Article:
Tuesday, 1 November 2016
Multi-stakeholder collaboration is key to scale up the impacts of Social Enterprises in ASEAN
Jakarta (31/10) – The current situation in Indonesia for social enterprises is much favorable than six years ago to scale up their impacts. This is according to a panel discussion at the ASEAN Conference on Social Entrepreneurship: Project Showcase at Bidakara Hotel. Shana Fatina, the CEO of Tinamitra Mandiri, shared her six-year-journey in nurturing their social business “Tinamitra Mandiri” at this event organised on Wednesday (26/10) by UnLtd Indonesia and the ASEAN Foundation.
“I remember the first reaction from my first investor when I asked their support was ‘to show me the money.’ The government at that time was also not open to this new concept of doing businesses. But the situation has changed. There are rooms for discussions and negotiations. Now, the opportunities for partnership and garnering support are enormous. We can talk in terms of values, not only the money or the bureaucracy, but it took six years,” she exclaimed at the panel discussion on “Scaling up Impact through Public-Private-People Partnerships” as part of the activities of the conference.
The discussion moderated by Kaitlin Shiilling from Platforum Usaha Sosial (PLUS) also included Teguh Sambodo, Director of the Directorate of Industry, Tourism, and Creative Economy Ministry of National Development Planning (Bapennas) representing the government. From the private sector’s perspective, Eugene Ho, Head of Corporate Affairs, SAP Southeast Asia shared some of the company’s CSR initiatives related to social entrepreneurship.
Teguh Sambodo highlighted that the role of social enterprises in helping the government address social problems could not be undermined. The examples of how social enterprises could provide benefits for the community were not many and these have started to get recognition from the government.
“We are open to discuss about partnership with the social enterprises. In Indonesia for instance, currently the parliament has initiated a new entrepreneurship law. And in this law, there is a special section about social enterprise. We are trying to have similar standard on how we can facilitate entrepreneurship development including social enterprise. How we do it is to collect some norms, standards, criteria, and procedures on how we can facilitate entrepreneurship development in Indonesia including social enterprises,” he added.
Meanwhile from the private sector’s perspective, Eugene underscored his recipe in fostering an impactful public-private-people partnership, what he called as “DATES.” He emphasised that collaboration between government institutions, NGOs, multilateral agencies, and civil society was indispensable to contributing to achieving sustainable development.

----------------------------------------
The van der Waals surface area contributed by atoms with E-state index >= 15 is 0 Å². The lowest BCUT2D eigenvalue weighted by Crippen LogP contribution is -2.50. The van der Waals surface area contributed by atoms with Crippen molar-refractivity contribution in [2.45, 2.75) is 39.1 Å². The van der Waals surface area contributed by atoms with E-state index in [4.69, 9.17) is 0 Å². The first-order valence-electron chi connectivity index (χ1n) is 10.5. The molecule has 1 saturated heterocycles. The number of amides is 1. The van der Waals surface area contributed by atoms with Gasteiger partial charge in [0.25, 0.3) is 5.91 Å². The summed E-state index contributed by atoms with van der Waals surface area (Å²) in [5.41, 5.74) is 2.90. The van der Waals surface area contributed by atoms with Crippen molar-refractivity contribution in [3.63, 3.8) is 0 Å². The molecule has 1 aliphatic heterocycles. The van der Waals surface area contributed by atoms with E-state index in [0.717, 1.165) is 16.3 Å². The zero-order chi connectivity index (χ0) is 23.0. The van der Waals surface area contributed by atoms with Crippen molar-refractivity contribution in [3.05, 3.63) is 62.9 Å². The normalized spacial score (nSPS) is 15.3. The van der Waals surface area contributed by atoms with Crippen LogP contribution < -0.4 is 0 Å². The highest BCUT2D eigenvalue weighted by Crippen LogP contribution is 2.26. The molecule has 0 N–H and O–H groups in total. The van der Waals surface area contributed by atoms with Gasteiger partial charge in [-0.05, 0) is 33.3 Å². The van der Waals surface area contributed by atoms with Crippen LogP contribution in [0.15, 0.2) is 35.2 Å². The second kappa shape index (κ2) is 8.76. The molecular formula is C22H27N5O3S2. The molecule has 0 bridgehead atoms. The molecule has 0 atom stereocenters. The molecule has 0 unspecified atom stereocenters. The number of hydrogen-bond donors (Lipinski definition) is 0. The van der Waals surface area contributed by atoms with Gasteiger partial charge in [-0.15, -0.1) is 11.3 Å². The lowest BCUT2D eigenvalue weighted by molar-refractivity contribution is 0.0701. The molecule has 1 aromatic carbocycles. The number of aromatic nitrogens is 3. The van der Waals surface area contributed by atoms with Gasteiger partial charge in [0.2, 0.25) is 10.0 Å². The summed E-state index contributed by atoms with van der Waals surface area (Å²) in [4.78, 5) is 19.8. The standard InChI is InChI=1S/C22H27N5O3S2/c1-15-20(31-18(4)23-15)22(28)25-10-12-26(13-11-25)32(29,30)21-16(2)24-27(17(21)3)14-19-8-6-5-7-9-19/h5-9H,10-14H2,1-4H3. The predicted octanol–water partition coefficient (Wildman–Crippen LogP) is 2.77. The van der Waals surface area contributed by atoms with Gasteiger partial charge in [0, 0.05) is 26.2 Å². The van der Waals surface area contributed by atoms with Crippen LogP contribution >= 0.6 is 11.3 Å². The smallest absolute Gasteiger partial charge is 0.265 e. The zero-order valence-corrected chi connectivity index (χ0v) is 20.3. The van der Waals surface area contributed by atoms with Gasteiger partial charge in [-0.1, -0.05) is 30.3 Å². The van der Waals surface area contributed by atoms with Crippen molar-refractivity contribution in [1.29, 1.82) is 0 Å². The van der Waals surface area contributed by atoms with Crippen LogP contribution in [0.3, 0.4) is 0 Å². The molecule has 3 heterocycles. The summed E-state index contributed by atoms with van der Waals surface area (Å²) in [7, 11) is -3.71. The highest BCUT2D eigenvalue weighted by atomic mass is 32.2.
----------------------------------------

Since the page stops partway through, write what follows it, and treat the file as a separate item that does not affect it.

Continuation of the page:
“In establishing public private people partnership, I believe we should go on DATES. D is to digitize engagement and transactions. A is for action. We need to do real action, don’t just hope. T is to transform. We need to transform the old way of thinking. E is to engage with various stakeholders. S is to scale up and export successful Sustainable Development Goals (SDG) projects,” he said.
The discussion was aimed to provide more insights for the participating Social Entrepreneurs (SE) from ASEAN countries who had previously showcased their regional collaboration projects resulting from the previous ASEAN SE Conference held last July in Singapore. There were three projects presented from three different sectors; food and agriculture, culture and tourism, and health and disability.
In food and agriculture sector, the project called “Agrigator” creates an online platform that provides information regarding food producers in Southeast Asia. It aims to help connect the buyers and investors. Meanwhile in culture and tourism sector, they developed a project called “Map for Good”, a service that is provided for travelers to help them track down different social enterprises in all ASEAN countries. Finally, in health and disability sector, a project called “TripAbility ” was showcased. TripAbility is designed to provide information on accessible tourism destinations and facilities that are disabled-friendly.
A project group discussion was held to wrap up the event. All participating SEs gathered in their own group to discuss further about their prototype and their plan to fine-tune it and explore future partnership opportunities. For Agrigator, the team planned to discuss further about their budget projection and find potential investors. Map for Good planned to have their content and website ready by mid-November and create social media campaigns as well as build mobile application to improve their visibility.